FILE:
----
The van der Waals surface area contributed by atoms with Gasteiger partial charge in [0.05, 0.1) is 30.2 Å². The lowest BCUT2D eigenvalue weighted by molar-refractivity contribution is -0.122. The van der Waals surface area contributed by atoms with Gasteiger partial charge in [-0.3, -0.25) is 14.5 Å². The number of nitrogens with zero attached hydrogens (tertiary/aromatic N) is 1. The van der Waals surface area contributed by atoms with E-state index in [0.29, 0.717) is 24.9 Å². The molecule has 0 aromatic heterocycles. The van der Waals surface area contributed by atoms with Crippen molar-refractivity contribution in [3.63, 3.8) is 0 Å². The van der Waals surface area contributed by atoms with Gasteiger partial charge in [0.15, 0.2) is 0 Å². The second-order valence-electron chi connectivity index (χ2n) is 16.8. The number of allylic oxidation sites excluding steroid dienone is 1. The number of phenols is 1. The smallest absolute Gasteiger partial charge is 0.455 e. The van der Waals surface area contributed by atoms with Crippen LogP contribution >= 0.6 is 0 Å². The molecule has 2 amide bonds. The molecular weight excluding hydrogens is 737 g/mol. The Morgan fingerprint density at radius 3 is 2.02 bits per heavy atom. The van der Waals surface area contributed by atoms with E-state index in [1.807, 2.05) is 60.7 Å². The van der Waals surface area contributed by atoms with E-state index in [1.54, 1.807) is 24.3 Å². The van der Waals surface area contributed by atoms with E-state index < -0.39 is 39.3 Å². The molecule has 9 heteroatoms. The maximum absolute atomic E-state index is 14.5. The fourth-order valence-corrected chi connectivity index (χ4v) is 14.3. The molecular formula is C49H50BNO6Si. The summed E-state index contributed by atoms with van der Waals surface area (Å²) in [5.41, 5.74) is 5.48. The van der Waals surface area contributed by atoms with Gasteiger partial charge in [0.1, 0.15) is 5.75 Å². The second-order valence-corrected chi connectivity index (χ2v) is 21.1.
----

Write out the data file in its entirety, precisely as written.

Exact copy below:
The van der Waals surface area contributed by atoms with Gasteiger partial charge in [0.05, 0.1) is 30.2 Å². The lowest BCUT2D eigenvalue weighted by molar-refractivity contribution is -0.122. The van der Waals surface area contributed by atoms with Gasteiger partial charge in [-0.3, -0.25) is 14.5 Å². The number of nitrogens with zero attached hydrogens (tertiary/aromatic N) is 1. The van der Waals surface area contributed by atoms with E-state index in [0.29, 0.717) is 24.9 Å². The molecule has 0 aromatic heterocycles. The van der Waals surface area contributed by atoms with Crippen molar-refractivity contribution in [3.63, 3.8) is 0 Å². The van der Waals surface area contributed by atoms with Gasteiger partial charge in [0.15, 0.2) is 0 Å². The second-order valence-electron chi connectivity index (χ2n) is 16.8. The number of allylic oxidation sites excluding steroid dienone is 1. The number of phenols is 1. The smallest absolute Gasteiger partial charge is 0.455 e. The van der Waals surface area contributed by atoms with Crippen LogP contribution >= 0.6 is 0 Å². The molecule has 2 amide bonds. The molecular weight excluding hydrogens is 737 g/mol. The Morgan fingerprint density at radius 3 is 2.02 bits per heavy atom. The van der Waals surface area contributed by atoms with E-state index in [1.807, 2.05) is 60.7 Å². The van der Waals surface area contributed by atoms with E-state index in [1.54, 1.807) is 24.3 Å². The van der Waals surface area contributed by atoms with E-state index < -0.39 is 39.3 Å². The molecule has 9 heteroatoms. The maximum absolute atomic E-state index is 14.5. The fourth-order valence-corrected chi connectivity index (χ4v) is 14.3. The molecular formula is C49H50BNO6Si. The summed E-state index contributed by atoms with van der Waals surface area (Å²) in [5.41, 5.74) is 5.48. The van der Waals surface area contributed by atoms with Gasteiger partial charge in [0.1, 0.15) is 5.75 Å². The second-order valence-corrected chi connectivity index (χ2v) is 21.1.